This trip was long overdue. The last time i left the city on the bike was in February and that was to go to Bharatpur and Deeg (post long overdue). After that came the mad months of March and April, and along with the changing of jobs, changing of house and lifestyle in general, i needed some open road to clear the mind. The new roommate, Sumantra Ray is a rider and we planned to take this trip together. I get only one saturday off a month so combined the weekend with two paid leaves and we were good to go.
The plan for the first day was to leave Delhi as early as possible, preferably around 3:30 AM and reach the hills before the May sun flattens us down. The stuff was packed overnight and we managed to head out of home at 3:45 AM. We took the Ring Road to ISBT, Kashmere Gate, and from there went on to follow the National Highway 1 after the interchange at Mukarba Chowk. The first break was at Murthal, 60 kms from Delhi and it was still dark out. By the time we finished our respective tumblers of tea and the hot parantha with a generous serving of white country butter, the sky was getting lighter. We had to drive to Shahbad, 17 kms before Ambala, and then turn right towards Yamunanagar/Jagadhri and follow the road straight to Chakrata via Paonta Sahib, Herbertpur, Dakpatthar and Kalsi.
After the turn from Shahbad, the road was narrow, but good. A few clicks later, however, the roads deteriorated. This stretch up to Jagadhri has been a pothole-filled affair for quite some time now and in a bid to improve the road, all the Public Works Department has done is empty truckloads of gravel, sand and mud on where the road was supposed to be. We did lose some time here. The roads improved after we passed Jagadhri town and very soon, we entered the beautiful Kalesar National Park.
Covering an area of around 50 sq kms, Kalesar sprawls on both sides of the Yamunanagar-Paonta Sahib Road. Although it is primarily famous as a habitat for endemic as well as migratory birds, there are rumors floating around that the forest might also be home to a couple of Bengal tigers.
After crossing Kalesar, we descended on the wide valley of the Yamuna with the town of Paonta Sahib on one side. This tiny town, which derives its name from a historic gurudwara is fast developing as an industrial hub. The Yamuna has been bound here by the Hathnipol Barrage which provides irrigational water to the farmers of Haryana, Himachal Pradesh and Uttarakhand. So the landscape around Paonta Sahib is cris-crossed by a network of canals. We followed one such canal to Herbertpur and then on to Dakpatthar before reaching Kalsi, from where the climb to Chakrata starts.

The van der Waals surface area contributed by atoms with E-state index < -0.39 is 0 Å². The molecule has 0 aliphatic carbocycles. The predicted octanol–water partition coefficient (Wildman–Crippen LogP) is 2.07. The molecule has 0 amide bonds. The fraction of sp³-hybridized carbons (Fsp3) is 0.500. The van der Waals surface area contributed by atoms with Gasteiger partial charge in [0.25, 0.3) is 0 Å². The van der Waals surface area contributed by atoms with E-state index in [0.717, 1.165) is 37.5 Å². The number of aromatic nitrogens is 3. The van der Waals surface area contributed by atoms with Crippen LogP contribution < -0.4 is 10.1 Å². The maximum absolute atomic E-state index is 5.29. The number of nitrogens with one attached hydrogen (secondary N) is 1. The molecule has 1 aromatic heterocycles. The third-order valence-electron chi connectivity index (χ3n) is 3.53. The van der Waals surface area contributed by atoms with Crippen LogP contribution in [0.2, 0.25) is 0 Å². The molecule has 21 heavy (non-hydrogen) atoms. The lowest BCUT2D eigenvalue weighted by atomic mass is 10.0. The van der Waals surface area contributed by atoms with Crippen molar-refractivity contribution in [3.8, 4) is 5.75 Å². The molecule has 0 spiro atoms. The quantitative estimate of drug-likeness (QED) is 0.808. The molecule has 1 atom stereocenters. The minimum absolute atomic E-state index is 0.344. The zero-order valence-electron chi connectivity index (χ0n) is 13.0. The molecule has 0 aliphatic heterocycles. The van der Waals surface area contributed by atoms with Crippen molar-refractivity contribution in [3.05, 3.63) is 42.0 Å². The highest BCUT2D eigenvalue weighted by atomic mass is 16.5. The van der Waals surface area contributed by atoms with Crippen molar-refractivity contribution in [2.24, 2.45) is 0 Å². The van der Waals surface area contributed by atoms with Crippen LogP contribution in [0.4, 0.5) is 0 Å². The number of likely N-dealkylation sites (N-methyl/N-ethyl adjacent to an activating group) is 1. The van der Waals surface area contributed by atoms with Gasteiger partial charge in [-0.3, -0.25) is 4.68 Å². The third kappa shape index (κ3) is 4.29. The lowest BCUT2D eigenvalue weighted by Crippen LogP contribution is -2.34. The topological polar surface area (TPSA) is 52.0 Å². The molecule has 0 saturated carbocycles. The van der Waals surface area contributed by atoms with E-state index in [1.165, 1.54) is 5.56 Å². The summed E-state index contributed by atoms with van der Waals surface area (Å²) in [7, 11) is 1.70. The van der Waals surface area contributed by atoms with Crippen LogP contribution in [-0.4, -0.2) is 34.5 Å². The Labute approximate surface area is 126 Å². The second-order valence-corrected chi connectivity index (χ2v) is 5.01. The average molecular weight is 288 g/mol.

Kalsi (pronounced: Kaal-see) might be a small hamlet and a stop-over for people travelling on to Chakrata, but it’s historical significance knows no bounds. It was here that one of the rock edicts of the Mauryan emperor Asoka (274-232 BC) was found in the last years of the nineteenth century. Its importance can be judged by the fact that before the discovery of the Indus Valley Civilisation in the 1920’s, the Mauryan Period was considered the starting point of Indian history. It is not clear whether the edict is in situ, or has been moved from its original location. Today it lies at the end of a lane branching off from the main road at Kalsi, on the banks of the Yamuna. The erstwhile government of the British United Provinces built a domed structure, architecturally akin to the pre-Mughal tombs over the rock in 1912.
The hills that we have been driving towards for almost six-seven hours now starts immediately after Kalsi. Ideally, one should come here immediately after the monsoons, when it is at its greenest. But summers too have their own colours, mostly a shade of sun scorched green, interspersed with a hundred shades of brown, the grey of the dust and the black of the tarmac.
I usually get a lot of heat for this, but i never drive in the hills with my helmet on. I am a careful driver and on top of that i drive a bike that is not exactly built for break-neck speed. In the city, i always wear the helmet, even when i am out grocery shopping. In the hills, however, its different. I want to bask in the mellow sun and feel the cool wind on my face. I also want to hear the sounds of the mountains, all of which are sadly obstructed by the helmet. Hence it must go. Oh! and if you were to take a tumble from any of these roads, or any rocks were to tumble on you from the mountains above, i dont think any helmet in the world will save ya!